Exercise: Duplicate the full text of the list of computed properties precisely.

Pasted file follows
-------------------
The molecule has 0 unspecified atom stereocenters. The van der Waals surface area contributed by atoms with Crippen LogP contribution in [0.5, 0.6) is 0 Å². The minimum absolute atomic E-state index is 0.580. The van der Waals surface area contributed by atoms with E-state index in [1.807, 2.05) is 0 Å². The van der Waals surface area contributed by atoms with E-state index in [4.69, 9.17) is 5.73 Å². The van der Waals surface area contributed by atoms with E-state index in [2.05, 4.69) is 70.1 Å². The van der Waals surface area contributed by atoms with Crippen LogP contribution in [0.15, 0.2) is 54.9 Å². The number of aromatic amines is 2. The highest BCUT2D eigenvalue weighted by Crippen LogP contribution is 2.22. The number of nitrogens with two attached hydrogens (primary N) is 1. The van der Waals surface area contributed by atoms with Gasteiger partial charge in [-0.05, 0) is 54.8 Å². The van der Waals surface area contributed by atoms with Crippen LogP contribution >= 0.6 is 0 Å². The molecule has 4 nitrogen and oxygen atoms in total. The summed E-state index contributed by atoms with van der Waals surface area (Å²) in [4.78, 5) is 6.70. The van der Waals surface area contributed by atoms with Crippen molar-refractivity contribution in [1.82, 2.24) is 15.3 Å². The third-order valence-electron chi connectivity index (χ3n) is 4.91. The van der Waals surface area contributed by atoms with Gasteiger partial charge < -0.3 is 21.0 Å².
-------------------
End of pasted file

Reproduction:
The molecule has 0 unspecified atom stereocenters. The van der Waals surface area contributed by atoms with Crippen LogP contribution in [0.5, 0.6) is 0 Å². The minimum absolute atomic E-state index is 0.580. The van der Waals surface area contributed by atoms with E-state index in [1.807, 2.05) is 0 Å². The van der Waals surface area contributed by atoms with E-state index in [4.69, 9.17) is 5.73 Å². The van der Waals surface area contributed by atoms with E-state index in [2.05, 4.69) is 70.1 Å². The van der Waals surface area contributed by atoms with Crippen LogP contribution in [0.15, 0.2) is 54.9 Å². The number of aromatic amines is 2. The highest BCUT2D eigenvalue weighted by Crippen LogP contribution is 2.22. The number of nitrogens with two attached hydrogens (primary N) is 1. The van der Waals surface area contributed by atoms with Gasteiger partial charge in [-0.05, 0) is 54.8 Å². The van der Waals surface area contributed by atoms with Crippen LogP contribution >= 0.6 is 0 Å². The molecule has 4 nitrogen and oxygen atoms in total. The summed E-state index contributed by atoms with van der Waals surface area (Å²) in [4.78, 5) is 6.70. The van der Waals surface area contributed by atoms with Crippen molar-refractivity contribution in [1.82, 2.24) is 15.3 Å². The third-order valence-electron chi connectivity index (χ3n) is 4.91. The van der Waals surface area contributed by atoms with Gasteiger partial charge < -0.3 is 21.0 Å².